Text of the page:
Decide if you need to clip your dog’s coat. Many breeds have short hair, and don’t require regular clipping. However, if you have a shaggier breed of dog, he may require regular clipping as part of his health routine. Breeds that need regular coat trims include cocker spaniels, sheepdogs, poodles, collies, shihtzus, Pekingese, and chow chows, among others.
Clip the dog’s fur after it’s dried. If you plan to clip your dog’s hair, make sure to read the directions that came with the clippers. Get an information book or video, or consult with a groomer about the proper use of your clippers. Make sure that the clipper blades are sharp and the clippers well lubricated. Before clipping your dog, you should have an idea of the look you are trying to create. Read, ask questions and watch videos to get an idea of how to achieve the desired cut.
Restrain the dog gently. You don’t want him moving around, so tie him up with a leash. During the clipping process, you can place your free hand under the dog’s belly to encourage him to stay in place instead of fidgeting desired result. Then you may start.
Use dog grooming clippers. It’s worth it to spend a little bit of extra money on a good pair of dog grooming clippers. A small investment up front will save you money down the road, since you won’t have to pay professionals to groom your pet. Make sure to use dog grooming blades that will give you the coat length you desire.
Scissors will likely not give you a nice, even coat, and you may hurt the dog with them if he moves suddenly. Grooming clippers are recommended over scissors.
Clip the dog’s hair methodically. You can place the blade against the body safely, so long as you don’t press the blade strongly into the skin. Move the clippers surely, but slowly across the dog’s body to remove the hair — moving too fast might leave uneven lines. Always move the blade with the direction of the hairs’ growth. Begin at the neck, then move down to the shoulders, under the ears, and toward the chin, throat, and chest areas. Then, clip the dog’s back and sides. Finally, clip the hair on the dog’s legs. Be careful when clipping around the legs, tail and face. These areas can be sensitive.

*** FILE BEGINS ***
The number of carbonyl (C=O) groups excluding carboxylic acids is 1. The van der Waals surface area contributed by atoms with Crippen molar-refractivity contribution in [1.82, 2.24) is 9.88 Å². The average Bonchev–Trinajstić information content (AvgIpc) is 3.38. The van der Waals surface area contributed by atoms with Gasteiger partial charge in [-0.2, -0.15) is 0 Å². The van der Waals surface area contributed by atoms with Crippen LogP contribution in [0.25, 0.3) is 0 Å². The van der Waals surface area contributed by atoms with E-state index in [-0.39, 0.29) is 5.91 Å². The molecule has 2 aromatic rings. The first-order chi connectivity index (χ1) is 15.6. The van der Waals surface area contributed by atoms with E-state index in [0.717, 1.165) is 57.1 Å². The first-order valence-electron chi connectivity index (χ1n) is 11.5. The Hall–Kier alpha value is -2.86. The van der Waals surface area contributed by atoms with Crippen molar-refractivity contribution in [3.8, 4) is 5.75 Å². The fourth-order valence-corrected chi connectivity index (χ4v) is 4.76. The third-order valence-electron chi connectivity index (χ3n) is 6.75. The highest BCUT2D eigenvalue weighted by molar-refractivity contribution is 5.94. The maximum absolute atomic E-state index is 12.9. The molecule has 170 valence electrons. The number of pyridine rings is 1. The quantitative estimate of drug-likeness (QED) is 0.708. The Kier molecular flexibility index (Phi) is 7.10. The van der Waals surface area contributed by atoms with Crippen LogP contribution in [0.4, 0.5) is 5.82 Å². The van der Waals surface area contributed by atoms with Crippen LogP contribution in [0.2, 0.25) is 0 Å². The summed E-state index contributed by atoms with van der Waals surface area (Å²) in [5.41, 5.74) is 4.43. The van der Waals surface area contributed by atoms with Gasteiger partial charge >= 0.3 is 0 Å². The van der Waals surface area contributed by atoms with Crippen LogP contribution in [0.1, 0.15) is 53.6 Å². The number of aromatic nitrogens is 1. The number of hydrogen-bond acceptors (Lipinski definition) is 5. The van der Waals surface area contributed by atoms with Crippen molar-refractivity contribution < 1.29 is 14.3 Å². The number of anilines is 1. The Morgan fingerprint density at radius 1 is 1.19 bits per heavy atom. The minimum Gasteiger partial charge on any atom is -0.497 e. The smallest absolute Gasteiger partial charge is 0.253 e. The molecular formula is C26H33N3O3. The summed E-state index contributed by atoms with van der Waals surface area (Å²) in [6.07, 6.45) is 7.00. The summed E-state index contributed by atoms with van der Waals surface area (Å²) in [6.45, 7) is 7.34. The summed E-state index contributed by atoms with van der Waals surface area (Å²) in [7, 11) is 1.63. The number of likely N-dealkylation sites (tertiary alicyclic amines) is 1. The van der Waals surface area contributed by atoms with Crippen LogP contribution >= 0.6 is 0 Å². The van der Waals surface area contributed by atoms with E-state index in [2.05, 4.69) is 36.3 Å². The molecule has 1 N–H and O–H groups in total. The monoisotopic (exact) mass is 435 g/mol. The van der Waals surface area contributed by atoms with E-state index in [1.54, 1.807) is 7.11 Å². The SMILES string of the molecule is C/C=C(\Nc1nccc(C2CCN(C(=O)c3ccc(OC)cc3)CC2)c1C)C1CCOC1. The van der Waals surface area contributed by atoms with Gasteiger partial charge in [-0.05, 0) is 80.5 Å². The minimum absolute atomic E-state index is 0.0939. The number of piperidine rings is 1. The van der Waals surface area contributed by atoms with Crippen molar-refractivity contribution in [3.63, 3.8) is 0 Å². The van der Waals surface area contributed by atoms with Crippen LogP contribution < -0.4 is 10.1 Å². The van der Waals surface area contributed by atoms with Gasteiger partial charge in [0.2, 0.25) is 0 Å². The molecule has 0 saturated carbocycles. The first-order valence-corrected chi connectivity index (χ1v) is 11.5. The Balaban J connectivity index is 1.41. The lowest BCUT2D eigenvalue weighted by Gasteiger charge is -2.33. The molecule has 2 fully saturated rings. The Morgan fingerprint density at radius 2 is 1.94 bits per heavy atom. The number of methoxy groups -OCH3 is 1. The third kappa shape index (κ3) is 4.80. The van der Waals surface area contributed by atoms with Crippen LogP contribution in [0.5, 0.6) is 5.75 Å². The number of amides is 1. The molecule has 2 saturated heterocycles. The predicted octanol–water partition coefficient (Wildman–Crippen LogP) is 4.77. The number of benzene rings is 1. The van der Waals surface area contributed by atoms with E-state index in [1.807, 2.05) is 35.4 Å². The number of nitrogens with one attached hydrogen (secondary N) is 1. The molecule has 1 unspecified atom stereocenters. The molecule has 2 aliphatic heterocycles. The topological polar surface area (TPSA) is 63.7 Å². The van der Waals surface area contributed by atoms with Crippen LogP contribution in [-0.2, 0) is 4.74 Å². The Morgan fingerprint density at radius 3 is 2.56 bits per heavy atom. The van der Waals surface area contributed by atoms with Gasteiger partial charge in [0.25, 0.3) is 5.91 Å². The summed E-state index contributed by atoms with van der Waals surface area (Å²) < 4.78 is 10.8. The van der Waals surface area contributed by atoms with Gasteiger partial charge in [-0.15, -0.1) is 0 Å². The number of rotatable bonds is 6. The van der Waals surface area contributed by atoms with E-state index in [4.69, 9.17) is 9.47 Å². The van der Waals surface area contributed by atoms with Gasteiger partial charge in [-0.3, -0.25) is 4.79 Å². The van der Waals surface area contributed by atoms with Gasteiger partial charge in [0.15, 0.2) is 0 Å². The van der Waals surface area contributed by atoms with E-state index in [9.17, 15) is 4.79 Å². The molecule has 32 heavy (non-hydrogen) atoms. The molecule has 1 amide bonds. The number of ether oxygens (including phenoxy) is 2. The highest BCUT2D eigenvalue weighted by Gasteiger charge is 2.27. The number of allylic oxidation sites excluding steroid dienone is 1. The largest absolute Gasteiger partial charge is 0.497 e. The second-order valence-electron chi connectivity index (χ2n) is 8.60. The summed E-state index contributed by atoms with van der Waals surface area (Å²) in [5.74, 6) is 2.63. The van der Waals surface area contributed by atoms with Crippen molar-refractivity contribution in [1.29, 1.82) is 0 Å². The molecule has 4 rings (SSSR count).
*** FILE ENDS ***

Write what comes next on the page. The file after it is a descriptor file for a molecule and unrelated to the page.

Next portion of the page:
–Check the clippers frequently to make sure they don’t get hot enough to hurt your dog’s skin.
–If the clipper blades do get hot, stop and let them cool and/or use a product like “Clipper Lube” spray on them.
Reward your dog. Standing still can be hard work! If he seems like he’s getting overwhelmed by all this handling, give your dog a break every few minutes. Praise him throughout the process, and give treats during the break. Do not play with the dog where there is a chance for him to get dirty.
Be patient. You may have to go over your dog’s coat a few times before you have a smooth, even cut. Don’t rush it! Give your dog as many breaks as necessary, and make sure to move your clippers slowly.